THE STORY – Tired of living a solitary life in the Pacific Northwest, Mr Link, who is 8 feet tall and covered in fur, recruits fearless explorer Sir Lionel Frost to guide him on a journey to find his long-lost relatives in the fabled valley of Shangri-La. Along with adventurer Adelina Fortnight, the trio encounters their fair share of peril as they travel to the far reaches of the world. Through it all, they learn that sometimes one can find a family in the places one least expects.
THE CAST – Hugh Jackman, Zoe Saldana, Emma Thompson, Stephen Fry, David Walliams, Timothy Olyphant, Matt Lucas, Amrita Acharia & Zach Galifianakis
THE TEAM – Chris Butler (Director/Writer)
THE RUNNING TIME – 95 Minutes
By Will Mavity
Laika has pushed the boundaries of stop motion animation to new levels with each of its films. Most recently, it produced only the second animated feature ever to receive a Visual Effects Oscar Nomination (“Kubo And The Two Strings“). And now, it has topped itself again, producing one of the most visually impressive stop motion films in history. Boasting dozens of characters and entire continents worth of locations, “Missing Link” is a triumph of animation technology. In addition, it happens to be very charming in the process.
“Missing Link” follows wannabe Victorian adventurer Sir Lionel Frost (Hugh Jackman) as he sets out to the American west to prove his bona fides by obtaining proof of the mythical bigfoot. Instead of a fearsome creature, he finds the lovable lunk Susan (Zack Galifianakis) who sends him out on a journey to the Himalayas to find the equally mythical Yetis.
Laika’s stop motion animation has always been impressive, but the sheer scale here is absolutely wild. The animators, VFX artists, and production design team have designed sprawling sets, from massive overhead views of Victorian England to Indian jungles to Tibetan Temples to Old Western towns. The film’s most impressive set, however, is a massive Ocean liner that ends up hosting an “Inception”-style spinning fight scene. The VFX artists also seamlessly incorporate elements such as water and smoke into the animation. It is impossible to tell where the stop motion ends and the CGI begins. “Missing Link,” without a doubt, deserves Oscar consideration for Visual Effects and Production Design because visually, Laika has truly never been better.
Story wise, the beats are tried and true. In many ways, “Missing Link” is a retelling of “Around The World in 80 Days.” And admittedly, here and there, one wishes the plot were willing to be a bit more adventurous. Fortunately, the film has an abundance of Monty Python-esque slapstick violence and visual puns to compensate. This is the sort of movie where someone says “could you crack open a window?” and someone smashes a window with their bare hand, misunderstanding them. There’s an art to executing dad jokes in a way that goes beyond cringe territory into genuinely hilarious comedy, and “Missing Link” nails it. The animators rarely miss an opportunity to sneak a visual gag into a scene, and it really elevates the action sequences as a result. Think Aardman style British physical comedy. There’s just so much effort put into the mis-en-scene to make the whole project funny.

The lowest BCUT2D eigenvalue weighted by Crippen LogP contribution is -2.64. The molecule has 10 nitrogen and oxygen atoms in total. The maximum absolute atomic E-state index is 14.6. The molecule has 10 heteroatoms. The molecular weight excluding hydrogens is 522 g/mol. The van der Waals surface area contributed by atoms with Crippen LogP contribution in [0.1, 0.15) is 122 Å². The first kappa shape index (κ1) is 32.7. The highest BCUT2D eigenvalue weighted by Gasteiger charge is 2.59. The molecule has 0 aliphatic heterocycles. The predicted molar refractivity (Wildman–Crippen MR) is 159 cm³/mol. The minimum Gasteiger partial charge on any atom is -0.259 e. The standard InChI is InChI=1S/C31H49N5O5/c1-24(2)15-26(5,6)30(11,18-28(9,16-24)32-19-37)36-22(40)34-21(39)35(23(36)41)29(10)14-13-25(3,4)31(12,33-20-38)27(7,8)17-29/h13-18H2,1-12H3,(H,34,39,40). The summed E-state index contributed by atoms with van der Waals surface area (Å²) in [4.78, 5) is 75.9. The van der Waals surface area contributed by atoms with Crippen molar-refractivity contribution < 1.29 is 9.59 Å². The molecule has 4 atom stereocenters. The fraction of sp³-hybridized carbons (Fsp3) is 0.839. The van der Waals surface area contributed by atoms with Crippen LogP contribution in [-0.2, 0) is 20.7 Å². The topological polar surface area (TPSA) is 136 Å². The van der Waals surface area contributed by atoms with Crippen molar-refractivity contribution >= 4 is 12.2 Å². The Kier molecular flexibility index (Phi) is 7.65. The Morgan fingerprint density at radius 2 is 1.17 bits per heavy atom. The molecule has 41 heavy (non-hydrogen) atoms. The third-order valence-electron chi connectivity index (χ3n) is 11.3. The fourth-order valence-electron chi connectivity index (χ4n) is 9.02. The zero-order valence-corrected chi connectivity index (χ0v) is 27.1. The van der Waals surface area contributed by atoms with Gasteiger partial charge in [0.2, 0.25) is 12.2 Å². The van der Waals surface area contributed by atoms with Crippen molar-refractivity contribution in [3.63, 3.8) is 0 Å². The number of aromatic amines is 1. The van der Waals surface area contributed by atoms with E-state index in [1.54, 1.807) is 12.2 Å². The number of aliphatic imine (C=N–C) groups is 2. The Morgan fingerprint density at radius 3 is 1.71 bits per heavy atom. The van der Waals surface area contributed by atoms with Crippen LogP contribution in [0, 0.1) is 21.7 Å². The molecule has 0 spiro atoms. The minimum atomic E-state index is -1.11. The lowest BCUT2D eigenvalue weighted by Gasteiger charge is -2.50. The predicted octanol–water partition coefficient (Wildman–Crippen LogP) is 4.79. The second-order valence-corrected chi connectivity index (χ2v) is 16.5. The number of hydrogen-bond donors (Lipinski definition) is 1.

The voice cast is also a tremendous amount of fun. High Jackman is undoubtedly the standout, portraying a pompous buffoon who’s just likable enough to root for. Stephen Fry is amusing as a villainous anti-evolutionist aristocrat. Zoe Saldana’s character, Adelina Fortnight, could have been fleshed out more, but the filmmakers deserve kudos for taking her in an unpredictable direction during the film’s conclusion.
Ultimately, the project doesn’t have the emotional heft of, say, “Up” or “Toy Story 3” that would put it at the very pinnacle of animated greatness. But the visual spectacle on display makes “Missing Link” a game changer for stop motion. There is so much character and charm to the film that it is impossible to watch without smiling. There was clearly a lot of sweat, blood and love poured into crafting the world we visit here. And what it lacks in emotional depth, it compensates for in sheer fun. This is prime “Saturday at the Movies” entertainment. And I for one, can’t wait to see how Laika pushes the boundaries again with their next film.
THE FINAL SCORE
THE GOOD – Hugh Jackman’s colorful voiceover performance. Astounding stop motion animation and production design. An abundance of amusing visual gags and slapstick comedy.
THE BAD – The story isn’t particularly groundbreaking and the characters aren’t as fleshed out as they could be.